In 2010, Birmingham City Council signed a deal with Amey to carry out highway maintenance and management services in Birmingham for 25 years. The deal is worked through a private finance initiative (PFI), but how much does the Council pay Amey for roadwork expenditure per year?
How much does Birmingham City Council actually pay Amey for highway maintenance and management services?
Currently the Council pays Amey £87 million a year, but the payment cannot separate individual schemes, areas or services. Under the current contract, Birmingham City Council pay a single annual unitary charge payment to allow Amey to “manage and maintain” all highway-related assets.
Where does the investment Amey make go toward maintaining Birmingham’s highways?
On their website, Amey have said in their 25-year deal that in the first five years of the contract, they have invested £350 million in making improvements of Birmingham’s highways network. This involves maintaining and managing 2,500km of roads, 4,200km of footways, 95,000 street lights to name but a few in the extensive list of services the company runs with the council.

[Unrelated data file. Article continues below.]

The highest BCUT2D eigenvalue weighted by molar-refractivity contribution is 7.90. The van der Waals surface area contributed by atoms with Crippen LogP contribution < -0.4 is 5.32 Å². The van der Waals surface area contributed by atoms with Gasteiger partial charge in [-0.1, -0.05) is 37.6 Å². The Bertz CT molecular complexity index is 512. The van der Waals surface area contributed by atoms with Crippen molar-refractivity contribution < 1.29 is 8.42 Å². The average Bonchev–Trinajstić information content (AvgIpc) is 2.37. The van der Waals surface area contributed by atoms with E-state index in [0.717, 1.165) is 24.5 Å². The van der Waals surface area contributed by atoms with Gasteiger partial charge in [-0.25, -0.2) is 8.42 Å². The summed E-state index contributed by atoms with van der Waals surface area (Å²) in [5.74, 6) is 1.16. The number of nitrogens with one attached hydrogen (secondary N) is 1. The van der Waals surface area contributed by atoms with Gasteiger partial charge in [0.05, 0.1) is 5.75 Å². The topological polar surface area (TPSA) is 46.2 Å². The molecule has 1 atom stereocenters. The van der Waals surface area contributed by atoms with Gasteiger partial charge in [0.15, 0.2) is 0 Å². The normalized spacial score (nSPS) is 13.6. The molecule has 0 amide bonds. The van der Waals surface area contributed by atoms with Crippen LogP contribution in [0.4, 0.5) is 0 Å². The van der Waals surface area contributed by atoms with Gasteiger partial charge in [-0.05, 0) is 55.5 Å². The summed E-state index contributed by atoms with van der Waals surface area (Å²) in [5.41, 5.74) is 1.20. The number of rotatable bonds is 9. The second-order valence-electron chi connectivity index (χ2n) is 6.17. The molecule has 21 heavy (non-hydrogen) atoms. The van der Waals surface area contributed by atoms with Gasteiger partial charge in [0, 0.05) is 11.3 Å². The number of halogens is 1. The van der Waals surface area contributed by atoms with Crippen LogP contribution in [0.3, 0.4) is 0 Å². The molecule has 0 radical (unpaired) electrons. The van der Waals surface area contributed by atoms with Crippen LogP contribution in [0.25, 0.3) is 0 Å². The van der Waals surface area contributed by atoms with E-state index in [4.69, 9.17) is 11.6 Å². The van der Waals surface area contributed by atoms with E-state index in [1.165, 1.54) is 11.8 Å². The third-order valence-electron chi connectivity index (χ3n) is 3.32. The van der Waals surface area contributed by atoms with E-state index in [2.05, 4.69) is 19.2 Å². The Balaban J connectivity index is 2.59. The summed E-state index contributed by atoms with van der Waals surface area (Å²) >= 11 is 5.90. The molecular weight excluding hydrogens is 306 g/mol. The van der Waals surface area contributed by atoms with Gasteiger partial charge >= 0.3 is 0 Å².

Getting the data: What was the highest number of roadwork maintenance schemes run by Amey and Birmingham City Council during 2013 – 2015?
From a Freedom of Information Act Request, footways had the highest number of maintenance schemes with 1,112 during this period. Carriageways was second-highest for maintenance schemes with 208, and street lighting and highway improvement were third and fourth respectively with 156 and 41 schemes carried out.
However, if you look at the mentioned schemes carried out by Amey, carriageways had during 2013 – 2015 over 4,030 days that had overrun their predicted end date. Footways were next with 3,108 days, Highway Improvement had 2,408 overran days. Finally, street lighting had 1,526 days that were overrun, which means carriageway schemes are more likely to overrun than footways, highways and street lighting.
Amey refused to comment.
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